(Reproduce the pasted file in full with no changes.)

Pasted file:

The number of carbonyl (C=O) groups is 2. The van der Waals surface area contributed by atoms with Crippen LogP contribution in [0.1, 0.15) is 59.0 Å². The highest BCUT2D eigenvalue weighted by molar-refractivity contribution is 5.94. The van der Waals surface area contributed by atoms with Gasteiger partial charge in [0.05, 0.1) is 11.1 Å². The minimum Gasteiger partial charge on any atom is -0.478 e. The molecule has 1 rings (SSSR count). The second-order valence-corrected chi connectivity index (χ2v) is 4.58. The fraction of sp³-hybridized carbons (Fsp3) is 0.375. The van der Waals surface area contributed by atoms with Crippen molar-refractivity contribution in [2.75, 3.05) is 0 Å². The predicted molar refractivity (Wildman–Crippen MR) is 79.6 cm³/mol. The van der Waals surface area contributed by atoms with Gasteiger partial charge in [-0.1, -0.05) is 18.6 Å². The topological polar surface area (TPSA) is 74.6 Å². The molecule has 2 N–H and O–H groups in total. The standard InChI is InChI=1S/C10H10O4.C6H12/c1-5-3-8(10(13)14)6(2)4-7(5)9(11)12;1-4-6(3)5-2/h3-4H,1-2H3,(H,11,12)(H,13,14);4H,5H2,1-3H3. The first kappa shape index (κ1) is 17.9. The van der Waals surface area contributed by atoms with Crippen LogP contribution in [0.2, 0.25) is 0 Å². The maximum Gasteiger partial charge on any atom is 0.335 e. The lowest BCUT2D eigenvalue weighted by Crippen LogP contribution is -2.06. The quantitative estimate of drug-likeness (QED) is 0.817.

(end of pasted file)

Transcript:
The number of carbonyl (C=O) groups is 2. The van der Waals surface area contributed by atoms with Crippen LogP contribution in [0.1, 0.15) is 59.0 Å². The highest BCUT2D eigenvalue weighted by molar-refractivity contribution is 5.94. The van der Waals surface area contributed by atoms with Gasteiger partial charge in [0.05, 0.1) is 11.1 Å². The minimum Gasteiger partial charge on any atom is -0.478 e. The molecule has 1 rings (SSSR count). The second-order valence-corrected chi connectivity index (χ2v) is 4.58. The fraction of sp³-hybridized carbons (Fsp3) is 0.375. The van der Waals surface area contributed by atoms with Crippen molar-refractivity contribution in [2.75, 3.05) is 0 Å². The predicted molar refractivity (Wildman–Crippen MR) is 79.6 cm³/mol. The van der Waals surface area contributed by atoms with Gasteiger partial charge in [-0.1, -0.05) is 18.6 Å². The topological polar surface area (TPSA) is 74.6 Å². The molecule has 2 N–H and O–H groups in total. The standard InChI is InChI=1S/C10H10O4.C6H12/c1-5-3-8(10(13)14)6(2)4-7(5)9(11)12;1-4-6(3)5-2/h3-4H,1-2H3,(H,11,12)(H,13,14);4H,5H2,1-3H3. The first kappa shape index (κ1) is 17.9. The van der Waals surface area contributed by atoms with Crippen LogP contribution in [0.2, 0.25) is 0 Å². The maximum Gasteiger partial charge on any atom is 0.335 e. The lowest BCUT2D eigenvalue weighted by Crippen LogP contribution is -2.06. The quantitative estimate of drug-likeness (QED) is 0.817.